It's also important to be invested in good, healthy, growing businesses, as they'll be most likely to weather storms. Says Buffett, "It's better to have a partial interest in the Hope Diamond than to own all of a rhinestone."
This pandemic has many of us very worried about America's future and some of us worrying that the global economy will never recover. Buffett would point out that America and the world have gone through other catastrophes, even pandemics. At his 1994 shareholder meeting, he illustrated the value of hanging on through good times and bad:
I bought my first stock in, probably, April of 1942 when I was 11. And since then, I mean, actually World War II didn't look so good at that time. I mean, the prospects, they really didn't. I mean, you know, we were not doing well in the Pacific. I'm not sure I calculated that into my purchase of my three shares. But I mean, just think of all the things that have happened since then, you know? Atomic weapons and major wars, presidents resigning, and all kinds of things ... massive inflation at certain times. To give up what you're doing well because of guesses about what's going to happen in some macro way just doesn't make any sense to us.
At his 2013 meeting, he recalled the 2008 market implosion, saying:
During the extraordinary financial panic that occurred late in 2008, I never gave a thought to selling my farm or New York real estate, even though a severe recession was clearly brewing. And, if I had owned 100% of a solid business with good long-term prospects, it would have been foolish for me to even consider dumping it. So why would I have sold my stocks that were small participations in wonderful businesses? True, any one of them might eventually disappoint, but as a group they were certain to do well. Could anyone really believe the earth was going to swallow up the incredible productive assets and unlimited human ingenuity existing in America?
Betting on America
Buffett is famous for his long-term faith in America. He has offered variations on the same thought in several of his annual letters to shareholders and in numerous interviews. For example, in a 2017 outlook, he said, "It has been 241 years since Thomas Jefferson wrote the Declaration of Independence. ... Being short America has been a loser's game. I predict to you it will continue to be a loser's game."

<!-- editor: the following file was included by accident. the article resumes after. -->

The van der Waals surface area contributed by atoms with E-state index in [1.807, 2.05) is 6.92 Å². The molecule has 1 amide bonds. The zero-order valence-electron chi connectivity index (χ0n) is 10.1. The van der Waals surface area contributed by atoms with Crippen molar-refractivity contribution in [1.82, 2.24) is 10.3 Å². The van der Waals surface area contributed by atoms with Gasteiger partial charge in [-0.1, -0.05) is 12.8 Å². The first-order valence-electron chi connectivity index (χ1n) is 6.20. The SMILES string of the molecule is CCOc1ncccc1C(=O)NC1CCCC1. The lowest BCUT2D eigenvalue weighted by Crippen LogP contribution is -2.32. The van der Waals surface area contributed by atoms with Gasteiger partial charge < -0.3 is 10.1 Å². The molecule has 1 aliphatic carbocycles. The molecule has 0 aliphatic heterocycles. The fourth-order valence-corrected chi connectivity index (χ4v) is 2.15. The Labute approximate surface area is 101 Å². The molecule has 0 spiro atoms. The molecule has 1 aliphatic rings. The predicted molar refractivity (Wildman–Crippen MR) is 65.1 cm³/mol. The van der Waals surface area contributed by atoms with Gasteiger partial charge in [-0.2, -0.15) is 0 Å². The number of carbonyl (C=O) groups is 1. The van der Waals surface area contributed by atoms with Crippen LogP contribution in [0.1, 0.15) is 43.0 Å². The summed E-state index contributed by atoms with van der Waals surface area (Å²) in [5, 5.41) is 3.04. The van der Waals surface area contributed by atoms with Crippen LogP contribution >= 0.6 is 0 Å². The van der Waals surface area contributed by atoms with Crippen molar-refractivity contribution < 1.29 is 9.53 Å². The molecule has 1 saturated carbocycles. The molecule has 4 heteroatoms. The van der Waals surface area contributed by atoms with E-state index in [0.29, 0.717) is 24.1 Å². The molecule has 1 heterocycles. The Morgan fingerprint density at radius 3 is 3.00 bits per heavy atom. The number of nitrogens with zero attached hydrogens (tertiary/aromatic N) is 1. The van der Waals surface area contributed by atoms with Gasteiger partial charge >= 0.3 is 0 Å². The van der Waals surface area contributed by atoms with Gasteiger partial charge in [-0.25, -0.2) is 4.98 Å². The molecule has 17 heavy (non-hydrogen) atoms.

One reason to have faith is because of the businesses themselves in which we've invested. In his 2014 letter to shareholders, Buffett said about some of Berkshire's subsidiaries:
A century hence, [the BNSF railroad] and Berkshire Hathaway Energy will still be playing vital roles in our economy. Homes and autos will remain central to the lives of most families. Insurance will continue to be essential for both businesses and individuals.
Similarly, there are many businesses you can be relatively sure will still be around many years from now if they're well run -- think of food and beverage businesses, pharmaceutical concerns, and utility companies.
Here are some last words from Buffett, from his 2014 letter:
If you compare our country's present condition to that existing in 1776, you have to rub your eyes in wonder. In my lifetime alone, real per-capita U.S. output has sextupled. My parents could not have dreamed in 1930 of the world their son would see. Though the preachers of pessimism prattle endlessly about America's problems, I've never seen one who wishes to emigrate (though I can think of a few for whom I would happily buy a one-way ticket).
The dynamism embedded in our market economy will continue to work its magic. Gains won't come in a smooth or uninterrupted manner; they never have. And we will regularly grumble about our government. But, most assuredly, America's best days lie ahead.
The pandemic that's underway is creating a major disruption in the world, but the world is likely to survive it, as it has survived so many wars and other pandemics and similar catastrophes. If you can take Warren Buffett's perspective to heart, you might be able to feel better -- and invest better.